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FY22 Property Taxes

Property taxes continue to represent the City’s largest and most dependable source of revenue. In FY22, the net property tax levy totals $2.75 billion, providing 73.1% of the City's revenue.

Thanks to a pre-pandemic surging economy and smart policies, property values in Boston have risen steadily. In FY20, property values increased by $11.7 billion (7.1%), and in FY21, property values increased by $14.5 billion (8.2%), currently totaling $190.7 billion. 

The City is mindful of effects of COVID-19 on property values in the City, and continues to monitor its impacts. 

Still have questions? Contact:
1 City Hall Square
Room 813
Boston, MA 02201-2037

Tax Share and the Tax Rate

In FY21, residential tax payers account for 42% of the total tax levy. Commercial, industrial, and personal properties account for the remaining 58%.

Classifying properties by residential, commercial, and industrial categories reduces the residential tax rate, the rate per thousand dollars of property value, to the lowest level allowed by law. Without it, residential taxpayers would see their properties taxed at a much higher rate. As can be seen in the graph to the right:

  • Rates increased in the years following the Great Recession (FY08-FY13), when property values decreased significantly due to the burst of the housing bubble.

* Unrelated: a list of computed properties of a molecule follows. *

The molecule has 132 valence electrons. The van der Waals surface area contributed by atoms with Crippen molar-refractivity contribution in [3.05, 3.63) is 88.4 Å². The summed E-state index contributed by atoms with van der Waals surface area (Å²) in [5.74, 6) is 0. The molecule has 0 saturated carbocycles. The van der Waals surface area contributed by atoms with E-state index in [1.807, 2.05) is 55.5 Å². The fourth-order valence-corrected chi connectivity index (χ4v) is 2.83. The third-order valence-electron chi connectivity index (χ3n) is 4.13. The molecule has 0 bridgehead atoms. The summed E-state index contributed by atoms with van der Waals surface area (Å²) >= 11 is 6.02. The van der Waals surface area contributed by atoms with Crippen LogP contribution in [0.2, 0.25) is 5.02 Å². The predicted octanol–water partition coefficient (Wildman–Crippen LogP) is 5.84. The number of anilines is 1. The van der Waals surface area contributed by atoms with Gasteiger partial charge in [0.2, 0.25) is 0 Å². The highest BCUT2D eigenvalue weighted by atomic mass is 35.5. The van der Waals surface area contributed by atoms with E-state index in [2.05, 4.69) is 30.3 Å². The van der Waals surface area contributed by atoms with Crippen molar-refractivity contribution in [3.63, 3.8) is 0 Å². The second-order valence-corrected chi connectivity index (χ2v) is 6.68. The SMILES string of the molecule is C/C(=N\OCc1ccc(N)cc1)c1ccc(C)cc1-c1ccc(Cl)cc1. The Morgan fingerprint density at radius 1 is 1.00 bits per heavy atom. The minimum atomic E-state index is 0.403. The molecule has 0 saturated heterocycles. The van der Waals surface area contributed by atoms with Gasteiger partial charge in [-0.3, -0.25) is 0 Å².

• Starting in FY14, rates have decreased thanks to the acceleration of development and the recovery of the economy.
  • In FY21, the residential tax rate is $10.67 for every one thousand dollars of value. Commercial, industrial, and personal rates are $24.55 for every one thousand dollars. 

Property Tax Rates

Proposition 2 1/2

Property Tax Levy and Levy Ceiling

Due to years of strong new growth increases, the City has some space between its FY21 net effective tax rate of 1.4% and the tax levy ceiling of 2.5% of total assessed values.

Proposition 2 ½ was enacted in 1980 by voter initiative to constrain and limit the annual property tax levy in Massachusetts cities and towns. The law includes two types of limits:

  • The Levy Limit - Each year, the City can raise its tax levy by up to 2.5% over the previous year’s levy limit. New growth, which represents additions to the City’s tax base over the previous year, is added to the levy as well.
  • The Levy Ceiling - The tax levy cannot exceed 2.5% of the total assessed value of all real and personal properties in the City.

To learn more about tax collection and assessments in Boston, please use the following resources:

New Growth

Property Tax Levy Increase by Type

Property tax growth from new growth has exceeded growth from the allowable 2.5% increase in 24 of the last 35 years.

During the past five years, the City saw notable construction projects in Boston enter the City property tax base for commercial, mixed-use, and residential properties. According to the BPDA, the estimated revenue from building permit fees during FY20 indicated the potential for $8.2 billion in construction activity compared to an estimate of $7.4 billion in FY19.

In FY22, the City expects new growth to decrease to $45 million, due to an expected slowdown in the local and national economy, as well as the impact of the two-month non-essential construction pause enacted in spring 2020 due the pandemic. As was evident during the Great Recession, new growth revenue is volatile and depends on the development cycle and the local, state, and national economies.

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